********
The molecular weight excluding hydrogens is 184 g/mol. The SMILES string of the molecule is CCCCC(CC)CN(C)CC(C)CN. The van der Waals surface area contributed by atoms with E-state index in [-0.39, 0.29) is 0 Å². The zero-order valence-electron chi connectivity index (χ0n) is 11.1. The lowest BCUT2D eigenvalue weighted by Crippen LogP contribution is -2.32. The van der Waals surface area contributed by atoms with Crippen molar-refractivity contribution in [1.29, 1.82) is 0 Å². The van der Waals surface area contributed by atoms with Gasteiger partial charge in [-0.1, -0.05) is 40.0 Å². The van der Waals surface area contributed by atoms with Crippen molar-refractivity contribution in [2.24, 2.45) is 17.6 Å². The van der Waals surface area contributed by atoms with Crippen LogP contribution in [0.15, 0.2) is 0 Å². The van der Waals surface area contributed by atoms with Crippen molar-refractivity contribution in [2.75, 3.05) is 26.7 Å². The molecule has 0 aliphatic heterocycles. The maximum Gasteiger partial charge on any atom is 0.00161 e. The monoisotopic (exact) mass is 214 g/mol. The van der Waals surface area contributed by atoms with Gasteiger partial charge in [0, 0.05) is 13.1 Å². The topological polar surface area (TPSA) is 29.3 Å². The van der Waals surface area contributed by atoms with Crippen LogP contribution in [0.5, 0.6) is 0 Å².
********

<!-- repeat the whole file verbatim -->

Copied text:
The molecular weight excluding hydrogens is 184 g/mol. The SMILES string of the molecule is CCCCC(CC)CN(C)CC(C)CN. The van der Waals surface area contributed by atoms with E-state index in [-0.39, 0.29) is 0 Å². The zero-order valence-electron chi connectivity index (χ0n) is 11.1. The lowest BCUT2D eigenvalue weighted by Crippen LogP contribution is -2.32. The van der Waals surface area contributed by atoms with Crippen molar-refractivity contribution in [1.29, 1.82) is 0 Å². The van der Waals surface area contributed by atoms with Gasteiger partial charge in [-0.1, -0.05) is 40.0 Å². The van der Waals surface area contributed by atoms with Crippen molar-refractivity contribution in [2.24, 2.45) is 17.6 Å². The van der Waals surface area contributed by atoms with Crippen LogP contribution in [0.15, 0.2) is 0 Å². The van der Waals surface area contributed by atoms with Crippen molar-refractivity contribution in [2.75, 3.05) is 26.7 Å². The molecule has 0 aliphatic heterocycles. The maximum Gasteiger partial charge on any atom is 0.00161 e. The monoisotopic (exact) mass is 214 g/mol. The van der Waals surface area contributed by atoms with Gasteiger partial charge in [0, 0.05) is 13.1 Å². The topological polar surface area (TPSA) is 29.3 Å². The van der Waals surface area contributed by atoms with Crippen LogP contribution in [0.5, 0.6) is 0 Å².